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A Note on HIPAA and 42 CFR Part 2: Dispelling the Myths about Justice-Health Information Sharing

NCJ Number
Adam K. Matz MS
Date Published
November 2014
5 pages
This is the report on a 2-day policy academy for three State pilot project sites (Illinois, Iowa, and Kansas) concerning the exchange of information between justice and health entities.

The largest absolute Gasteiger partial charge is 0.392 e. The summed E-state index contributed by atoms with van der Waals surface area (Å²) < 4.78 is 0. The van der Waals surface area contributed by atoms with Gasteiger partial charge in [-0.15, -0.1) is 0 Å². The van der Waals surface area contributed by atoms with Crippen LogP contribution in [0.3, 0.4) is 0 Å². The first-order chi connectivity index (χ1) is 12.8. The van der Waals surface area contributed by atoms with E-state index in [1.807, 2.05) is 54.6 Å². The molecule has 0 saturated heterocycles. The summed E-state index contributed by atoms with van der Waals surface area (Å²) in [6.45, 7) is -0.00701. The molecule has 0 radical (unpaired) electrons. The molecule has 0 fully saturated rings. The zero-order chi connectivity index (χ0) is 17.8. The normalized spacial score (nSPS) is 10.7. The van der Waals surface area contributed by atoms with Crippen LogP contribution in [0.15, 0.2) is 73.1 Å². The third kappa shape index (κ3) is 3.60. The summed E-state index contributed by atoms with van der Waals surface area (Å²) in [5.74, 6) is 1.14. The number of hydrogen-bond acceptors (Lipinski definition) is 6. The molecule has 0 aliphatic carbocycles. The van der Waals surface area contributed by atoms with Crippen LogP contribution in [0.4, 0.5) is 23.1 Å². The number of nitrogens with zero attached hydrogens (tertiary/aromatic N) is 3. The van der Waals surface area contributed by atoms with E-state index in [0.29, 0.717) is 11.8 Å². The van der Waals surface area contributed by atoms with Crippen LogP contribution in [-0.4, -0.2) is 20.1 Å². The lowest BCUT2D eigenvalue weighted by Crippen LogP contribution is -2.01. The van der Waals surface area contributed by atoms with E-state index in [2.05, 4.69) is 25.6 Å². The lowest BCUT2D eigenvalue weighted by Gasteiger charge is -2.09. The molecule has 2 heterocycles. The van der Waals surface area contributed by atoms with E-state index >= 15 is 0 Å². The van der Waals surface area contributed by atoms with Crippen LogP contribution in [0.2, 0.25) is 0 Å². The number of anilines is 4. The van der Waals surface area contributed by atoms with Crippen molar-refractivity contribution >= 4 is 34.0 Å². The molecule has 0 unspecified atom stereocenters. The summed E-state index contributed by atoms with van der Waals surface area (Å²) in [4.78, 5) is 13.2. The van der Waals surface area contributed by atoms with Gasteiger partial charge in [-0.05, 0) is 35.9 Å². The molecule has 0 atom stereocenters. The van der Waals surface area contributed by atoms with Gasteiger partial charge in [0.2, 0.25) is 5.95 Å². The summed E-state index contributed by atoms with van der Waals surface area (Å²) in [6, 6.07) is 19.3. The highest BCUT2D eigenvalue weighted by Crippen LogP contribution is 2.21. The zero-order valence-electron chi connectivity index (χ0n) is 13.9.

The goal of the meeting was to correct misconceptions about the sharing of such information and begin the strategic planning process for each site. At issue is the provisions of the Federal Health Insurance Portability and Accountability Act of 1996 and 42 CFR Part 2 of the Confidentiality of Substance Abuse Patient Records. These are two of the most commonly cited barriers to cross-domain information sharing. The current report dispels myths about these Federal regulations, demonstrates the value of justice-health exchanges, and references the many tools available from the Global Justice Information Sharing Initiative to aid the prospect of these information exchanges. HIPAA's Lawful Custody Exception explicitly allows correctional institutions to access inmates' health information without consent if the information is necessary to provide health care to the individual or to ensure the safety and security of the inmate and others housed or working in the facility. This exception also applies to any emergency in which staff of a service provider agency are at risk (within the institution or the community) in providing services relevant to law enforcement and probation/parole agents. An entity covered by this exception must have documentation of session information for the purpose of reporting health care, requests for the review of health care records to perform services, or payment of health care claims. Probation/parole agencies are not classified as "covered entities."